We seem to have a particular affinity for traditional, old-school things in our house. I embrace traditional real food preparation methods, I prefer old-school toys and games for kids, and I enjoy old-fashioned family values like sitting down to the dinner table together.
As it turns out, we’re also kinda old-school in our love life too. We’re coming up on our twelfth anniversary this spring (which is nuts, really) and instead of kicking it up a notch in the romance department, as seems to be the trend in our culture, we’re actually getting intentional about lowering the bar a little.
No huge and public displays that cost a bajillion dollars. No fancy and expensive gifts (can’t afford ’em anyway). No pressure and crazy expectations that only end wind up becoming a let-down.
In other words: our romantic efforts are not worthy of a viral video on youtube.
They’re simple. Old-fashioned. A couple of lovers, exhausted from the daily grind of life with young kids and chores and working to pay the bills, just digging in and connecting on a heart-level, day after day.
Sometimes, the rut gets wide and we get stuck. Sometimes we let our irritation and exhaustion from the day nudge its way in where it doesn’t belong. Between us. So back to the basics we go.
When we remember to do these sorts of things? When we actually give them a fair shake? They’re intoxicating. Those happy, romantic hormones get fired up, and the mood in the home is noticeably better.
At 2, 4, and 6, the kids are still too young to understand the complexities of a marital relationship, but they do know that everyone’s in a better mood when Mommy and Daddy are being lovey-dovey to one another.
Here are our five favorite old-school romantic moves that are all-too-often neglected:
1. Candlelit dinner
Our family actually loves to eat dinner by candlelight on a regular basis, but a candlelit dinner becomes uber-romantic by one simple act: making alternate dining arrangements for those sweet, darling children of ours. A nice meal, including dessert, with candles. The perfect setting for heart-to-heart reconnection.
It’s a post about romance – you had to know it was coming. For those of us who have been married a number of years and had a bunch of kids, lingerie may just have taken a backseat as of late. I’m bringing it back, baby. Uh, after I find it in the back of my closet, that is.
You know the sweet spot. You know the thing that’ll make your partner swoon. Flirty texts? Baking their fave treat? A little “just because” gift? Grabbing his butt in the kitchen while cooking dinner and dancing to Taylor Swift? A 30-second back rub for no reason at all? Do all of the above, or do just one thing. Be cheesy or be serious. Just get flirty.
The “well, duh” item on the list that is highly underrated. Kissing doesn’t get enough attention, but its magical romance powers are not to be forgotten. Some couples commit to kissing daily for 10 seconds or longer. In other words – lock those lips!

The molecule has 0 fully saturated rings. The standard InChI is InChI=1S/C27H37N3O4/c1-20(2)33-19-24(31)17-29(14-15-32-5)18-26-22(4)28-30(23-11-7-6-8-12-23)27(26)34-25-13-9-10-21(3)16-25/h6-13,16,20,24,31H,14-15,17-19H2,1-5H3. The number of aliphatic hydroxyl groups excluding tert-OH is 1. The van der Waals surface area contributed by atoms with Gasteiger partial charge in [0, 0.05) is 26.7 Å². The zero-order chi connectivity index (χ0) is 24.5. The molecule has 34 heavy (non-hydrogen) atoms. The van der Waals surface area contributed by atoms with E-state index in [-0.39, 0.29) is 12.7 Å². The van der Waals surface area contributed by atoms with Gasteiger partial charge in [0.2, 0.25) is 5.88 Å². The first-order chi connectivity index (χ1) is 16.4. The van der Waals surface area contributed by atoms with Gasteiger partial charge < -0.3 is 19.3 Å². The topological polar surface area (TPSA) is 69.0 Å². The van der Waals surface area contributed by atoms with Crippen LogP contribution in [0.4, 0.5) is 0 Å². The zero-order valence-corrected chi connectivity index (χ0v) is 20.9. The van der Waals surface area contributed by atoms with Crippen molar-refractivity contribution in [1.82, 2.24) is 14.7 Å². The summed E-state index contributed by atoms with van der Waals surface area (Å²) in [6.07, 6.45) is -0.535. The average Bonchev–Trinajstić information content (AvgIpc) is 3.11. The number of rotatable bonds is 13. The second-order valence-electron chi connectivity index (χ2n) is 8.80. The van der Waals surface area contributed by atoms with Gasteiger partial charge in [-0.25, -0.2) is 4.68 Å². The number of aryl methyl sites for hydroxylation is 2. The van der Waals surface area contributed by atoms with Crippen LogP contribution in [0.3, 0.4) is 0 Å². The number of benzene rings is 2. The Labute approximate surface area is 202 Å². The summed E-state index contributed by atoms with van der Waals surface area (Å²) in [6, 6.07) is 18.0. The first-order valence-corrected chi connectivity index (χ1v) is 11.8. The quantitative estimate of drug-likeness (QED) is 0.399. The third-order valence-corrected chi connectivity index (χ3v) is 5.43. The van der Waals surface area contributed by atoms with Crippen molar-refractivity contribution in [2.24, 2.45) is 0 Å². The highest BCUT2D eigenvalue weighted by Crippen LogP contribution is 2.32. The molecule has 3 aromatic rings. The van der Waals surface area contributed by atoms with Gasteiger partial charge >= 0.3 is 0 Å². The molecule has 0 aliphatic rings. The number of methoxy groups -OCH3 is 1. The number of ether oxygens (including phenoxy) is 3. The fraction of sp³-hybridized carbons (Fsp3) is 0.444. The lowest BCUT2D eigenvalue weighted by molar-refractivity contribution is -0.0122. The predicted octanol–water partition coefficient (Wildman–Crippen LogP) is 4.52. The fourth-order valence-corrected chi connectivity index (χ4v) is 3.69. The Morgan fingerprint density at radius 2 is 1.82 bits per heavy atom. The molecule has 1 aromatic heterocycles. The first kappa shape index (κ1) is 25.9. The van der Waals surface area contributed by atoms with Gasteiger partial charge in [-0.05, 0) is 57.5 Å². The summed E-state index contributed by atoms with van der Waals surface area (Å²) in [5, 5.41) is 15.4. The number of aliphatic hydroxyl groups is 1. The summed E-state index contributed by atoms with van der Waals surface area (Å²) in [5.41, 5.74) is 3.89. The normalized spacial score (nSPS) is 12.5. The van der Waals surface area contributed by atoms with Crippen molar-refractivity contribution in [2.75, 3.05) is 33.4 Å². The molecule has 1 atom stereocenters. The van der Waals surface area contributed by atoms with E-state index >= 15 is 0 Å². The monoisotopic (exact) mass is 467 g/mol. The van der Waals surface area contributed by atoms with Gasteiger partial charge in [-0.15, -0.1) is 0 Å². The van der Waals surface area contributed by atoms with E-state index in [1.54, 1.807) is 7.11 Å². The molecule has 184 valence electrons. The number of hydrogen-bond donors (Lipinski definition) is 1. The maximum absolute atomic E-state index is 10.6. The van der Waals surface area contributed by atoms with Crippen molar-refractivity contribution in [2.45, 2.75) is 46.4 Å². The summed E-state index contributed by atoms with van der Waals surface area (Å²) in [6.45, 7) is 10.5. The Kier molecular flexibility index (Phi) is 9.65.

5. Heartfelt notes in cards
My number one favorite thing to receive from the hubs has always been – and will always be – a simple card with his heart spilled out in words. He doesn’t do it often, which makes it even more meaningful.
I have no hope of receiving this sort of thing on a regular basis, but if I get it once a year I’m a happy woman. Being the more word-full one in the relationship, this comes a lot more easily to me.
What’s your favorite old-school romance move?
This post is sponsored by Hallmark – masters of the classic old-school romantic card tradition. Check out what they have to offer.
Oh man. Man. I needed this. We just finished an international special needs adoption and now have 3 kids… A 3 year old, a 1 year old, and a 13 year old who is developmentally about 3 months old. Babysitters are out of the question for bonding reasons and we have had a terrible time building any kind of connection with each other. I think intentionality is key… We aren’t going to have tons of romance time so we need to really make the most of what we have.
Lisa @ This Pilgrim Life
Kissing, yes! That’s a big one for my hubby and I’ve tried to take note. Long hugs are nice too 😉
One thing you can do to make solo candlelight dinners together more frequent is letting the kids eat their dinner and then eating separately after they go to bed. It’s a nice change of pace (certainly for moms who are used to every meal being interrupted ten times).
Red & Honey
That’s a great idea, Lisa! Thanks for weighing in.
We never eat by candlelight and we definitely should! I’m going to break out the candles tonight!
Red & Honey
Woohoo! Glad to have inspired you, Paula.
Amy @Home & Farm Sense
This is great Beth! I am coming up on my 25th wedding anniversary and we are “old school” too (the 18 kids probably has something to do with that…). Love tip number 3…:)